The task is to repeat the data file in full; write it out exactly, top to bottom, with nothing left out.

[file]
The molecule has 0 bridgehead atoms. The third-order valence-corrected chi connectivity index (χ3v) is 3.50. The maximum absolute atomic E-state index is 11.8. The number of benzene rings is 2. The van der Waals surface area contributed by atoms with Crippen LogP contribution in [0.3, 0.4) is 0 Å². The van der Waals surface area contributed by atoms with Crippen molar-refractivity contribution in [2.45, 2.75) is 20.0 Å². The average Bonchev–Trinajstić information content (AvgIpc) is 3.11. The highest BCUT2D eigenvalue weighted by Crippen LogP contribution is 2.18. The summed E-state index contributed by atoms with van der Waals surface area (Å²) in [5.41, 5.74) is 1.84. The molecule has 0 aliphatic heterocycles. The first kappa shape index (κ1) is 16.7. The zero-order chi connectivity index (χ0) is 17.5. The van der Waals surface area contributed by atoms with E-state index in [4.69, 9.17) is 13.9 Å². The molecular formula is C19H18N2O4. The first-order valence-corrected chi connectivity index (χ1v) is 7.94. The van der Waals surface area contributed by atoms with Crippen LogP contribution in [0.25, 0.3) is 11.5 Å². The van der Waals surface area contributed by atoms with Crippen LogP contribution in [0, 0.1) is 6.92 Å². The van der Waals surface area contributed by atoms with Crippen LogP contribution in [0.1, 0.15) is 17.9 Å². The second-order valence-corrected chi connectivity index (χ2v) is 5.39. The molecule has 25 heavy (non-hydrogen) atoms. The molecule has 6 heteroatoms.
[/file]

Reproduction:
The molecule has 0 bridgehead atoms. The third-order valence-corrected chi connectivity index (χ3v) is 3.50. The maximum absolute atomic E-state index is 11.8. The number of benzene rings is 2. The van der Waals surface area contributed by atoms with Crippen LogP contribution in [0.3, 0.4) is 0 Å². The van der Waals surface area contributed by atoms with Crippen molar-refractivity contribution in [2.45, 2.75) is 20.0 Å². The average Bonchev–Trinajstić information content (AvgIpc) is 3.11. The highest BCUT2D eigenvalue weighted by Crippen LogP contribution is 2.18. The summed E-state index contributed by atoms with van der Waals surface area (Å²) in [5.41, 5.74) is 1.84. The molecule has 0 aliphatic heterocycles. The first kappa shape index (κ1) is 16.7. The zero-order chi connectivity index (χ0) is 17.5. The van der Waals surface area contributed by atoms with E-state index in [4.69, 9.17) is 13.9 Å². The molecular formula is C19H18N2O4. The first-order valence-corrected chi connectivity index (χ1v) is 7.94. The van der Waals surface area contributed by atoms with Crippen LogP contribution in [0.25, 0.3) is 11.5 Å². The van der Waals surface area contributed by atoms with Crippen LogP contribution in [0, 0.1) is 6.92 Å². The van der Waals surface area contributed by atoms with Crippen LogP contribution in [0.1, 0.15) is 17.9 Å². The second-order valence-corrected chi connectivity index (χ2v) is 5.39. The molecule has 25 heavy (non-hydrogen) atoms. The molecule has 6 heteroatoms.